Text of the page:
Jain Vidya (2): Terapanth’s Maryada

Published: 22.01.2018

(Code of Conduct in Terapanth)

Rajendra- The environment today is becoming highly vitiated. Discord in almost every home, disobedience towards elders, vicious mutual behaviour, discrimination etc. have already taken deep root. Not only the household society but some religious orders as well are also passing through the same situation. What is surprising is that those who embraced ascetic life by rejecting material comforts, worship and adoration, honour and dignity with the sole objective of spiritual practice are entangled in the clutches of conflicts. Devendrá! why is it happening so?
Devendrá- Its real cause lies in disorder, mismanage-ment or false management and lack of discipline. The society, which is ruled by orderliness, compentence, discipline is far away from such polluted enviroment even today. You will be surprised to know of the special features of Terapanth Dharma Sangh. I have been in their contact for the last 4-5 years. Their model of organization, mutual pure affection, strict discipline, respect towards elders and a feeling of brotherhood among all have left great impression on my mind. Every aspect of their organizatonal structure has fascinated me. The rules of ethically restraint conduct formulated by their proceeding, Acharyas are unique. Just listen, I will tell you about some specific rules of moral conduct that bind them all together. Of these rules of moral conduct, most improtance has been given to gana (the spiritual order). They have a tradition of having one Acharya, who is solely responsible for its well- organized regulation. It is under his efficient supervision that the entire gana is managed. The Acharyas are chosen from the members of the gana itself. An acharya is selected and nominated task of his life and is the touchstone of acharya's compentence. Every monk or nun, particularly the Acharya, is fully responsible towards the gana. The acharya's order has to be obeyed without any hesitation. The staying of the monks and nuns at a particular place, their journeys and propagation of dharma at national and international level are all directed by the orders of the acharya. He also makes it obligatory for all ascetics to serve the ailing and old monks and nuns from time to time, prescribes punishment for the erring ascetics, and even expels a monk or nun who deviates from the ascetic code of conduct. It is only the acharya's prerogative to initiate a householder into ascetic life. Without his permission no monk or nun can initiate anyone. It is only the acharya who has disciples. No monk or nun can make his own desciple. No member of gana can condemn or speak ill of other members. If a monk or nun finds that a particular ascetic has made a mistake, it is his duty to first warn him and in case he doesn't behave, then he must report the matter to the Acharya. On the contrary, instead of reporting acharya, if one reveals it to others, he himself is considered guilty. It is deduced that he wants to create groupism in the order.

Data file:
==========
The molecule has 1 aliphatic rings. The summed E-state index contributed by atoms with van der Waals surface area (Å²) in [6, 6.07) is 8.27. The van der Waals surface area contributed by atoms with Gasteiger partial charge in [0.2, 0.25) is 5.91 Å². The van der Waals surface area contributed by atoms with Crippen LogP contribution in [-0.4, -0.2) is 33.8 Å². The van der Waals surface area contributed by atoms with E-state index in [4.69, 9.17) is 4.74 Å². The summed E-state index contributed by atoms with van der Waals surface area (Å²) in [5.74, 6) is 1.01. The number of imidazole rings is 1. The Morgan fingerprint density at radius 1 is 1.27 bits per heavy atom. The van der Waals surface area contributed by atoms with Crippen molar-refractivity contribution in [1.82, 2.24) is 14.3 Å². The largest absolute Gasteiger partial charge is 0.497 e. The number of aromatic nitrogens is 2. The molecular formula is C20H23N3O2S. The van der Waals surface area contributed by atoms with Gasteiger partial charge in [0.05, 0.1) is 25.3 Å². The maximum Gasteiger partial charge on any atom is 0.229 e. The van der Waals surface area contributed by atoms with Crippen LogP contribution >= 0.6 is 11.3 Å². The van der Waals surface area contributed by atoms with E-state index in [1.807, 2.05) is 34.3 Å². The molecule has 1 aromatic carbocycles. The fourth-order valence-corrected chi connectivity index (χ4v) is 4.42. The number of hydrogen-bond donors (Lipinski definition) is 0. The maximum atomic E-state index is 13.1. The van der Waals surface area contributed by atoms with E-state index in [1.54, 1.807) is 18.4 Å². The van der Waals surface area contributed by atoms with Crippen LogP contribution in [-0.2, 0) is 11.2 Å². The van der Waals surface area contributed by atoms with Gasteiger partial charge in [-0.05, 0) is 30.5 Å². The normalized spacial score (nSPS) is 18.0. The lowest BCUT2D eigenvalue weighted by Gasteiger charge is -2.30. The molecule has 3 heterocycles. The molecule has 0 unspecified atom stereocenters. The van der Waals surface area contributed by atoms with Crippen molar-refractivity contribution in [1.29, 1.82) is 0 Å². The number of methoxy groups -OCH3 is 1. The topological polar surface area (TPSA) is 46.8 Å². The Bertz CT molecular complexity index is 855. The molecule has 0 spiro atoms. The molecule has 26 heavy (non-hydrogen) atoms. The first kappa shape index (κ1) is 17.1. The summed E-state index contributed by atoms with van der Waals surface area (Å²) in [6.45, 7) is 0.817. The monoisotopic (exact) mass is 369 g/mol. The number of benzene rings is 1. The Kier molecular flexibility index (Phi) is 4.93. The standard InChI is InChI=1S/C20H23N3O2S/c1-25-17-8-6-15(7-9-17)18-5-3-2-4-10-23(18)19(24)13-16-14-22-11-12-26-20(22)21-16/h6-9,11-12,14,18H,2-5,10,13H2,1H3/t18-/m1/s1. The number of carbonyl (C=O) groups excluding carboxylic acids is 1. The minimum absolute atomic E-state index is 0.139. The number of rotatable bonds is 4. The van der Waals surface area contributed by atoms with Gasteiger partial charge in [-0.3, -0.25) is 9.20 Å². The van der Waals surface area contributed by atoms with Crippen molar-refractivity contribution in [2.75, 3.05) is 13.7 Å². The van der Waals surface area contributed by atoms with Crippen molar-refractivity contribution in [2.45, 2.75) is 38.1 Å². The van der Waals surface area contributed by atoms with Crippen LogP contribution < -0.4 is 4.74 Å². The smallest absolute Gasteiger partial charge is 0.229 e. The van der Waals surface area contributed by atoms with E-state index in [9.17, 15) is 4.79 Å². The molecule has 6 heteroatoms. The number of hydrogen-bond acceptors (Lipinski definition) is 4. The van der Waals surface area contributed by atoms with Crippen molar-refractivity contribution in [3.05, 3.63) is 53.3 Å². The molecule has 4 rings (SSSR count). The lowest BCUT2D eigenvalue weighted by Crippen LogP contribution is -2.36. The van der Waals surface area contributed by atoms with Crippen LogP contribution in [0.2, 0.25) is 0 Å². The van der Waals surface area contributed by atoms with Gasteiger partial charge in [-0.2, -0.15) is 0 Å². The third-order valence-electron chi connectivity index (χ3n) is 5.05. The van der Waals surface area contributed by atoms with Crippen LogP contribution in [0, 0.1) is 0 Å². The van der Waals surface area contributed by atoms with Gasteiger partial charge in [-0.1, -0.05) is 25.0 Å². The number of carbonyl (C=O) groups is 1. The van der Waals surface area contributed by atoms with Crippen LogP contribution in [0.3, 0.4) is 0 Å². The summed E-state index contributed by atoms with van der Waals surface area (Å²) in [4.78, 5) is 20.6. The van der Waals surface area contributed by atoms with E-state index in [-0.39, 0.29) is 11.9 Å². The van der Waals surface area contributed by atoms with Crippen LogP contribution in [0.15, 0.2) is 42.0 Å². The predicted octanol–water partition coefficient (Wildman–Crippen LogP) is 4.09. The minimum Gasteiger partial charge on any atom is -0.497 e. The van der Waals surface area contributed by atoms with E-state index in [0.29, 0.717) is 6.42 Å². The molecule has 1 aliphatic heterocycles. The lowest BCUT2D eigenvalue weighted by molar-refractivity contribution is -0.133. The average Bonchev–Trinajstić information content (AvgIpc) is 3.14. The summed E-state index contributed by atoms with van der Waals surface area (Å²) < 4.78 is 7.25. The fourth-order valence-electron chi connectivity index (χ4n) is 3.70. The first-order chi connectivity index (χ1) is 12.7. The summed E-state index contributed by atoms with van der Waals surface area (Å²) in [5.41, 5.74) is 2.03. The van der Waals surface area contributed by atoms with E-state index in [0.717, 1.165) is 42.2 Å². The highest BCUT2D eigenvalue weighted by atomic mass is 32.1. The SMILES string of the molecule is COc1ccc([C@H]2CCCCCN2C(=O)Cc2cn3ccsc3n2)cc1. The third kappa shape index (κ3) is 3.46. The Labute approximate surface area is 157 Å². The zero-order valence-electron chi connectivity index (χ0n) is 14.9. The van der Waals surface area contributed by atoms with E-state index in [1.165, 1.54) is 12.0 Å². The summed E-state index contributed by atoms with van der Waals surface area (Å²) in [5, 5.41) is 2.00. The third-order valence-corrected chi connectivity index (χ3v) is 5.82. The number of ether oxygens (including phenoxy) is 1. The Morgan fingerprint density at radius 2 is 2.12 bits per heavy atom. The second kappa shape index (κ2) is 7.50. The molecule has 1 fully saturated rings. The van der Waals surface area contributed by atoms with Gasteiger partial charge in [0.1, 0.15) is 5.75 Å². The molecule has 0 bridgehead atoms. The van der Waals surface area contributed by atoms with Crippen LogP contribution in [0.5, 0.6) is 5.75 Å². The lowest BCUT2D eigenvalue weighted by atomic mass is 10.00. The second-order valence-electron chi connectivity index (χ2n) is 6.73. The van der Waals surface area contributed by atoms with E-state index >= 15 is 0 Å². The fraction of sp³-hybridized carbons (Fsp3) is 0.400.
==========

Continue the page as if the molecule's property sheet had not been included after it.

The daily routine of monks and nuns is already decided and defined. The alms brought by a monk or nuna are equally divided among all the monks and nuns. Every aspect of a monk or nun's life is bound by the unbreakable chain of the norms of ethical behaviour. Moreover they have accepted these rules willingly and voluntarily. These rules have not been imposed on them. In order to regulate the sangha the acharya formulates rules from time to time. All the members of the religious order accept them joyfully. Terapanth religious order is an united sect only because every member is fully dedicated to sangha and sanghapati (acharya). The unity of terapanth alone is the vital force and reputation of Dharam Sangha.


  1. Who directs and controls Terapanth?
  2. Who selects the acharya?
  3. Who are responsible towards the gana?
  4. Explain the main duties of an Acharya.
  5. Can anyone initiate a person without the permission of the Acharya?
  6. If someone comes across a mistake by someone, what should he do?
Title: Jain Vidya (2)
Editor: Muni Sumermal (Sudarshan)
Translation: Dr. Samani Shashi Pragya
Publisher: Samana Sanskriti Sankaya, Jain Vishwa Bharati, Ladnun
20th Edition: 2013
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Page glossary
Some texts contain  footnotes  and  glossary  entries. To distinguish between them, the links have different colors.
  1. Acharya
  2. Acharyas
  3. Dharma
  4. Discipline
  5. Environment
  6. Sangh
  7. Sangha
  8. Terapanth
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